Baidu shareholder challenges iQiyi sale

New York hedge fund Acacia Partners, which is a major shareholder in Chinese tech giant Baidu, has asked the company’s chairman Robin Li to withdraw his bid to take streaming site iQiyi private, claiming that the sale price is far too low.

“We strongly believe the purchase by you of iQiyi is against the best long-term interest of Baidu and its shareholders,” said Acacia in an open letter to Li.

“We worry that embracing what is an inherent conflict of interest will lead to damage to the reputations of both you and Baidu…It is better for Baidu to be regarded as a key institution, not the extension of the pocketbook of one man.”

Acacia argued that the short-term improvement to Baidu’s earnings resulting from the sale of iQiyi would be trivial compared to the potential long-term value created for Baidu shareholders by owning iQiyi.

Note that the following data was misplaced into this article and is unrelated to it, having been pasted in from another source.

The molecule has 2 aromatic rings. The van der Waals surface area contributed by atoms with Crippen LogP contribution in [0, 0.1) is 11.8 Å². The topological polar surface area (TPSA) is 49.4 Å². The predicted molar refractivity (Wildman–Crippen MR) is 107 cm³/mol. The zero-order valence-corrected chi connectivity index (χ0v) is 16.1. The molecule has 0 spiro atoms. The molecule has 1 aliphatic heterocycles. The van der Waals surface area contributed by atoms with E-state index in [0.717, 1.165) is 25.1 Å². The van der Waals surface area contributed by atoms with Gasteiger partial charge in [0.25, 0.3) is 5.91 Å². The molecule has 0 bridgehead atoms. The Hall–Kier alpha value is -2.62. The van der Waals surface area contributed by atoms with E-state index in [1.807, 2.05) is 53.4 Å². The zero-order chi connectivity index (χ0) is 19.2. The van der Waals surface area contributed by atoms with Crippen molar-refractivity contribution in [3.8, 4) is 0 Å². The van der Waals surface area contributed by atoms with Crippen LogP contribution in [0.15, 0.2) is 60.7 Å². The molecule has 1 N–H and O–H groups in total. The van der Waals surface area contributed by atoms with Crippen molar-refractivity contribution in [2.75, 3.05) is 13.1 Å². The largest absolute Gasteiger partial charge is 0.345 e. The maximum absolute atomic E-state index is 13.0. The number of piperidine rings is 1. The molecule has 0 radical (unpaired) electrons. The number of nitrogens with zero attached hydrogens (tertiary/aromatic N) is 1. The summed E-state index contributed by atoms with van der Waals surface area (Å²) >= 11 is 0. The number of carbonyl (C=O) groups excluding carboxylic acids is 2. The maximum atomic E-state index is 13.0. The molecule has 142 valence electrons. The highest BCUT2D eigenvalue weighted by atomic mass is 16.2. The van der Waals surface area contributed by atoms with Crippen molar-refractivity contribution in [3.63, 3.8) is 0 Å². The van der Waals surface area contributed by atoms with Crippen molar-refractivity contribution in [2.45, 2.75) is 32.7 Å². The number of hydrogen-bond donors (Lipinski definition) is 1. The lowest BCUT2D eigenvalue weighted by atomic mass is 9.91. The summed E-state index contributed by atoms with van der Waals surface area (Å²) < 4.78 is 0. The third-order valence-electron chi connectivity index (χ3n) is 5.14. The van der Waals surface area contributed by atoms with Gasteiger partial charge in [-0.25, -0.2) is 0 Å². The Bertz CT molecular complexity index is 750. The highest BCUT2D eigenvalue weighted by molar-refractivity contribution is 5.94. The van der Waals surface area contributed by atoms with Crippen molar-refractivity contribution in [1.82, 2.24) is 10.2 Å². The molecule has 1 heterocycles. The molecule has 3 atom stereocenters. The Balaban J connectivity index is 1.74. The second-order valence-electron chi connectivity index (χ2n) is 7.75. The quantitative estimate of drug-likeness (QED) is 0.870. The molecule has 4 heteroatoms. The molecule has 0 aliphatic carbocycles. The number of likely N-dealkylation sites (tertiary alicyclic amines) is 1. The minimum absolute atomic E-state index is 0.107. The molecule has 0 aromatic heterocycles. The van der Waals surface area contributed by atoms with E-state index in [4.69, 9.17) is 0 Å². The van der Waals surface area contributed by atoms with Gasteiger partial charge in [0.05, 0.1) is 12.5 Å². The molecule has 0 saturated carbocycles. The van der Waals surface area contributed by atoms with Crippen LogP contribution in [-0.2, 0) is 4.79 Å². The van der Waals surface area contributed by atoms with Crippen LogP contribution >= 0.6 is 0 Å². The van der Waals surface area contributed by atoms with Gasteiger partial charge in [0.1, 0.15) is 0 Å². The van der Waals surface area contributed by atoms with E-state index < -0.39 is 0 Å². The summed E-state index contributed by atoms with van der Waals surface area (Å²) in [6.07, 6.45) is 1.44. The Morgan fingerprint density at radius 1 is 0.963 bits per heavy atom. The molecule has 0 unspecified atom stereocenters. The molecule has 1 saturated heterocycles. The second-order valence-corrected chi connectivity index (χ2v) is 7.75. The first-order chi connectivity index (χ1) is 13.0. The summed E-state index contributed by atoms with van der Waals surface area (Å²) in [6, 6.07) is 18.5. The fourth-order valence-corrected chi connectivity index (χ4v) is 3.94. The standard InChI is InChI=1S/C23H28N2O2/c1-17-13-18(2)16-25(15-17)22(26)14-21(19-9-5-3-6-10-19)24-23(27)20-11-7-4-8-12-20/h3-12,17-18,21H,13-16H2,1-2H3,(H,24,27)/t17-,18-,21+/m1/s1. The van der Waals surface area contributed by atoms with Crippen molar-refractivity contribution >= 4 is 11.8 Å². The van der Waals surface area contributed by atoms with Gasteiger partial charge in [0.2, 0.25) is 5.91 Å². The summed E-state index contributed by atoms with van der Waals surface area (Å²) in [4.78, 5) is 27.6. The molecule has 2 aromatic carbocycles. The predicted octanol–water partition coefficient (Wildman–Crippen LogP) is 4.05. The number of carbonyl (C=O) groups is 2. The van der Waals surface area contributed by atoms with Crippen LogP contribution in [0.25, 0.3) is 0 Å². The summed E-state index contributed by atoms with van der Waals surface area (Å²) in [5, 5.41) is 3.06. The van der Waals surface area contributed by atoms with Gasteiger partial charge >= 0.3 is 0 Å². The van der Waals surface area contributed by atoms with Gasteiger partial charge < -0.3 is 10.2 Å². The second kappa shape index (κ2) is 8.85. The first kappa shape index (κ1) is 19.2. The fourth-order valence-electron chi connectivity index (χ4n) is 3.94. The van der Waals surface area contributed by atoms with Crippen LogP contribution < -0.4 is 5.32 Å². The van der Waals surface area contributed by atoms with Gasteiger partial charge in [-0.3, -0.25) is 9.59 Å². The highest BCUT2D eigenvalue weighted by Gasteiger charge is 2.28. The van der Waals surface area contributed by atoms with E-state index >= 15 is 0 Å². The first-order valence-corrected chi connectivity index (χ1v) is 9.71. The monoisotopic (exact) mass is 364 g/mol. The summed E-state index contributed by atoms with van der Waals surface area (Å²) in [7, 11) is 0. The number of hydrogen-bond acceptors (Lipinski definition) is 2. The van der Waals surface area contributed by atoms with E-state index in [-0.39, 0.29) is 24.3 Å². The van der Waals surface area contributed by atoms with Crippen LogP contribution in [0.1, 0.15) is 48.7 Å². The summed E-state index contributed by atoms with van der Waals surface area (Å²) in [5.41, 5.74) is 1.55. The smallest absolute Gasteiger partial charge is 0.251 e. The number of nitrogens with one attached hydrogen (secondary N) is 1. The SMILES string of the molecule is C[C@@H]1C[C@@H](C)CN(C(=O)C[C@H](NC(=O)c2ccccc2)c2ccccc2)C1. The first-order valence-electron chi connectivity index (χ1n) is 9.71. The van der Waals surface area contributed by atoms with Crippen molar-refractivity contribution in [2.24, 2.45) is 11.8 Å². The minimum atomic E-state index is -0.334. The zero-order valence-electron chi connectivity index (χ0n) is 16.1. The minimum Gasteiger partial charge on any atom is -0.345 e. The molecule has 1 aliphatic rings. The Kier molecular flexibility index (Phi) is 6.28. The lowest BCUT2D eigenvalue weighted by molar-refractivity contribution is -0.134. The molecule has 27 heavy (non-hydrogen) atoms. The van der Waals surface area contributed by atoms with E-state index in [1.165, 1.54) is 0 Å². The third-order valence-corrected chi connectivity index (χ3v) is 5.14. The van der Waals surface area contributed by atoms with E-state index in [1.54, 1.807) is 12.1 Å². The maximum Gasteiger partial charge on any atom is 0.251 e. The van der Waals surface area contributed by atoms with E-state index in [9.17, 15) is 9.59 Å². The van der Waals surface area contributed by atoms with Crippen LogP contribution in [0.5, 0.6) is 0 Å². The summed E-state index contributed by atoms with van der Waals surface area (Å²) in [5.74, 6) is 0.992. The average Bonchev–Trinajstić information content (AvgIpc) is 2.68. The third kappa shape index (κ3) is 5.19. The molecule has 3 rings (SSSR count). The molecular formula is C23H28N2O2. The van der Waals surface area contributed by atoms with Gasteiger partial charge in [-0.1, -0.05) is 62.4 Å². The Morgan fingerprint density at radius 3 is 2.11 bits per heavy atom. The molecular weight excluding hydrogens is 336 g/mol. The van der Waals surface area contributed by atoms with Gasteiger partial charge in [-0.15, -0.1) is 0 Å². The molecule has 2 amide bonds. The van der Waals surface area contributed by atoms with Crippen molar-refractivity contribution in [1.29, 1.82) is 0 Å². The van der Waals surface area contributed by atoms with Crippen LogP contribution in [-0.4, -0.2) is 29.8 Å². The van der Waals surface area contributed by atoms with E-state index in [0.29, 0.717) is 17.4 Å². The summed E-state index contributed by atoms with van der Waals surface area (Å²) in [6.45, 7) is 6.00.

Baidu announced in February that it was selling an 80% stake in the online video site to Li and iQiyi founder Gong Yu in a deal that valued the platform at $2.8bn. In comparison, rival streamer Youku Tudou was sold to Alibaba for $4.3bn in October 2015.

Acacia suggested Baidu could spin off iQiyi through an IPO or maintain partial ownership. The hedge fund also proposed a rights issue that would enable all Baidu shareholders a chance to benefit from ownership in iQiyi on equal terms.

Baidu responded that the company “upholds the highest standards of corporate governance” and has established a special committee of independent directors to evaluate the proposed sale.

One of China’s leading streaming platforms, iQiyi has been ramping up on content acquisition and original content over the past year, with Baidu mostly footing the bill, another sticking point for Baidu shareholders.